As Teacher Appreciation Week comes to a close, I thought it would be a good time to pay homage to some teachers from my own past who have helped make me the educator (and person) that I am today. It’s highly probable that none of them will ever read this. But it’s important to honor the folks who made you who you are, and those who pushed you to do more and reach higher along the way.
Here’s a short look at four educators from my past who, to this day, inspire my work…
Mrs. O’Shaughnessy (1st and 2nd Grade, Webster Elementary)
Room 16 was a warm and happy place. And Mrs. O’Shaughnessy was the reason why. She loved her students and, looking back, worked hard to help us all. First and second grades were great fun, but also a time where I was encouraged to explore and create. I remember when she brought in some dying houseplants and let me and some others work to try to figure out ways to bring them back to health.
Mrs. Wagner (5th Grade, Webster Elementary)
It’s no coincidence that one of my favorite grades as a student, fifth, is one of my favorite grades to teach. I remember every book Mrs. Wagner ever read us. (Voyage of the Mimi anyone?) And I remember how she encouraged us to explore topics that interested us, giving us time to explore new things and learn what we wanted to learn. Designing a bus trip to Alaska was one thing I did. I was fascinated with the 49th state and she brought in some books and let me run wild.
Mr. Richardson (TAG Coordinator, 10th-12th Grade Pontiac Central High School)
The TAG (Talented and Gifted) Program at my high school, for me, was a lifesaver. High school was a rough time for me. I always felt like my school just didn’t have much to offer me. It was easy to slip through the cracks there. Mr. Richardson fought against this, providing as many kids as he could with opportunities to explore things outside of school. It’s possible he was an ed tech pioneer, too, because he facilitated the first “distance education” class I ever took. I don’t even think “distance education” was a phrase back then. He also helped me spend most of my senior year off campus, taking classes for free at the local community college. And on top of all that, if I (or any student) was having a tough day, he was there to listen, empathize, and help. Mr. Richardson cared more than I knew at the time. I’ll be working to match his level of commitment for the rest of my career.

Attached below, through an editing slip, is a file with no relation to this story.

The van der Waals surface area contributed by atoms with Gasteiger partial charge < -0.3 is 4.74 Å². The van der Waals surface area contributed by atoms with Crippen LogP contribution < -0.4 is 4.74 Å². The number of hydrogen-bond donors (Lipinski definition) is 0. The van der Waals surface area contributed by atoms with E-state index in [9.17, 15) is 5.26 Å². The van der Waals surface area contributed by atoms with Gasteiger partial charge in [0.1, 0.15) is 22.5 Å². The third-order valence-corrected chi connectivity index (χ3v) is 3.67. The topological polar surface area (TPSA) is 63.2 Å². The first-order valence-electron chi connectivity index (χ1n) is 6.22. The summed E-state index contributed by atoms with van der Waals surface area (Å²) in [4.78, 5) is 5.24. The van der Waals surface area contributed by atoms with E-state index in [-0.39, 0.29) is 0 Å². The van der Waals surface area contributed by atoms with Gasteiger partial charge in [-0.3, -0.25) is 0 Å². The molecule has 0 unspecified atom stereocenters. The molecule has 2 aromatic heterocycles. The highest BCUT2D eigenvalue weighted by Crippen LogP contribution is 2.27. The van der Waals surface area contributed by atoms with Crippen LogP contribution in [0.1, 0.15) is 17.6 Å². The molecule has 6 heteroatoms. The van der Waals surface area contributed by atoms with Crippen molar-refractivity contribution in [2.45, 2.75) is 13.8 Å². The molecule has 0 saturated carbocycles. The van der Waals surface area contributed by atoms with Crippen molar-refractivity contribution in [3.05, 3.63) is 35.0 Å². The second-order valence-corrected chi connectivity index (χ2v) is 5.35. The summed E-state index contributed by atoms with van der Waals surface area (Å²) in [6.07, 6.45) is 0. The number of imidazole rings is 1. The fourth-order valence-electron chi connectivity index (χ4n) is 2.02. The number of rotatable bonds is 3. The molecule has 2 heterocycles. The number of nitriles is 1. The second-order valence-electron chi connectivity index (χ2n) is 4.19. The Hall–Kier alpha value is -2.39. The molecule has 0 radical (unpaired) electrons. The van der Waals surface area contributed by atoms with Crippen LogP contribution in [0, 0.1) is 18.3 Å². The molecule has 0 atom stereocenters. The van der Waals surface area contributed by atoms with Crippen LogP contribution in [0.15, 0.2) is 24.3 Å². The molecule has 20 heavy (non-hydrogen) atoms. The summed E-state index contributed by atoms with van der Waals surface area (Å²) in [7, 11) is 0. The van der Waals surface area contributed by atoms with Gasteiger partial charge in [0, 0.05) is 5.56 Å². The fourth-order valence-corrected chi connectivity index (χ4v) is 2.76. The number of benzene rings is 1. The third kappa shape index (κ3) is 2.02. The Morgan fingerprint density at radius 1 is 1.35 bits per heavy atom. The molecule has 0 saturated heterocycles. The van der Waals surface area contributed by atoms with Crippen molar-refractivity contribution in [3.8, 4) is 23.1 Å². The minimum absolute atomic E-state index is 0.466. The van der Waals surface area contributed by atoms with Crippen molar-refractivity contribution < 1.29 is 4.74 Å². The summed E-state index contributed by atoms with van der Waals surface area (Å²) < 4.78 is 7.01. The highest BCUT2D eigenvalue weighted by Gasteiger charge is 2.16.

Dr. Bigler (professor, Eastern Michigan University)
To say that Mary Bigler’s passion is helping kids discover the love of reading would be the greatest understatement of all time. In her reading methods class, she showed undergraduate pre-service teachers how important it is to commit yourself to this cause. But not only did she talk about how she had done it in her work, she showed us great ways to do it ourselves. Even now, 12 years into my own teaching career, the course pack from her class is still a go-to resource. Dr. Bigler is a master storyteller (her tale of being perhaps the only person to repeat a “Tap Dance for Beginners” class was epic) and anyone who hears her speak or present is guaranteed to be better for it. She taught me so many things about teaching reading, things that are easy to forget in these days of high stakes testing. But they were lessons that I carry with me to this day. I work hard to emulate her passion for reading, and I believe my students reap the benefits of all that she taught me.
It’s important that all educators feel appreciated. Not just during this week, but all year round. However, I feel it’s also important for all educators to reflect and appreciate those who helped us, those who made us who we are today. We all have stories like mine, I’m sure. Take the time today to think about them, and give thanks to the teachers that poured their hearts into teaching you.